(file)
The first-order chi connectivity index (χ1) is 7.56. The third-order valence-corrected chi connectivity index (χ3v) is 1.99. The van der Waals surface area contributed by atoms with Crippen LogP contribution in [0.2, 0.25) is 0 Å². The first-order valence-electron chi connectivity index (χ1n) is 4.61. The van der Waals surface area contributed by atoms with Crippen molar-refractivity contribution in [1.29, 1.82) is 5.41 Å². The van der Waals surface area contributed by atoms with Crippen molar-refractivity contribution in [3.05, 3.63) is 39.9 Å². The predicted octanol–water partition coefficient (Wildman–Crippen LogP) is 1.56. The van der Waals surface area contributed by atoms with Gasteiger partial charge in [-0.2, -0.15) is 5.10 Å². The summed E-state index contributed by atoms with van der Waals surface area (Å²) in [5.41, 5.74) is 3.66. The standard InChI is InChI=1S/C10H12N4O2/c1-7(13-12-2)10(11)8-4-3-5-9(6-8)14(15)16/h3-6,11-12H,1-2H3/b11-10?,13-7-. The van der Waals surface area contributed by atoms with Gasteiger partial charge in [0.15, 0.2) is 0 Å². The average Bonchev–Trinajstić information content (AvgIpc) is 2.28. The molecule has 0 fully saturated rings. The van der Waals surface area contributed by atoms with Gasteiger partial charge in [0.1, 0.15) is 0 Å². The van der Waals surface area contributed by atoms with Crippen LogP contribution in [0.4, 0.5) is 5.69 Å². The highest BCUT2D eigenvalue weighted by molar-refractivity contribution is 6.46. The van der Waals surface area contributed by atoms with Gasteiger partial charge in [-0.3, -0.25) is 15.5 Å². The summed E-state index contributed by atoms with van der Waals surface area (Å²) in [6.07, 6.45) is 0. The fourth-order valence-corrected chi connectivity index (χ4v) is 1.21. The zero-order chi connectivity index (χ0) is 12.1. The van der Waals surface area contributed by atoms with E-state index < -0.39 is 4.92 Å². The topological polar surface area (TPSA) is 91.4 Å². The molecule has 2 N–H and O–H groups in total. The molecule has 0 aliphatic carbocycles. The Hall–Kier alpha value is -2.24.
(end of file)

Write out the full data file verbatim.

The first-order chi connectivity index (χ1) is 7.56. The third-order valence-corrected chi connectivity index (χ3v) is 1.99. The van der Waals surface area contributed by atoms with Crippen LogP contribution in [0.2, 0.25) is 0 Å². The first-order valence-electron chi connectivity index (χ1n) is 4.61. The van der Waals surface area contributed by atoms with Crippen molar-refractivity contribution in [1.29, 1.82) is 5.41 Å². The van der Waals surface area contributed by atoms with Crippen molar-refractivity contribution in [3.05, 3.63) is 39.9 Å². The predicted octanol–water partition coefficient (Wildman–Crippen LogP) is 1.56. The van der Waals surface area contributed by atoms with Gasteiger partial charge in [-0.2, -0.15) is 5.10 Å². The summed E-state index contributed by atoms with van der Waals surface area (Å²) in [5.41, 5.74) is 3.66. The standard InChI is InChI=1S/C10H12N4O2/c1-7(13-12-2)10(11)8-4-3-5-9(6-8)14(15)16/h3-6,11-12H,1-2H3/b11-10?,13-7-. The van der Waals surface area contributed by atoms with Gasteiger partial charge in [0.15, 0.2) is 0 Å². The average Bonchev–Trinajstić information content (AvgIpc) is 2.28. The molecule has 0 fully saturated rings. The van der Waals surface area contributed by atoms with Gasteiger partial charge in [0.1, 0.15) is 0 Å². The van der Waals surface area contributed by atoms with Crippen LogP contribution in [0.4, 0.5) is 5.69 Å². The highest BCUT2D eigenvalue weighted by molar-refractivity contribution is 6.46. The van der Waals surface area contributed by atoms with Gasteiger partial charge in [-0.3, -0.25) is 15.5 Å². The summed E-state index contributed by atoms with van der Waals surface area (Å²) in [6.07, 6.45) is 0. The fourth-order valence-corrected chi connectivity index (χ4v) is 1.21. The zero-order chi connectivity index (χ0) is 12.1. The van der Waals surface area contributed by atoms with E-state index < -0.39 is 4.92 Å². The topological polar surface area (TPSA) is 91.4 Å². The molecule has 2 N–H and O–H groups in total. The molecule has 0 aliphatic carbocycles. The Hall–Kier alpha value is -2.24.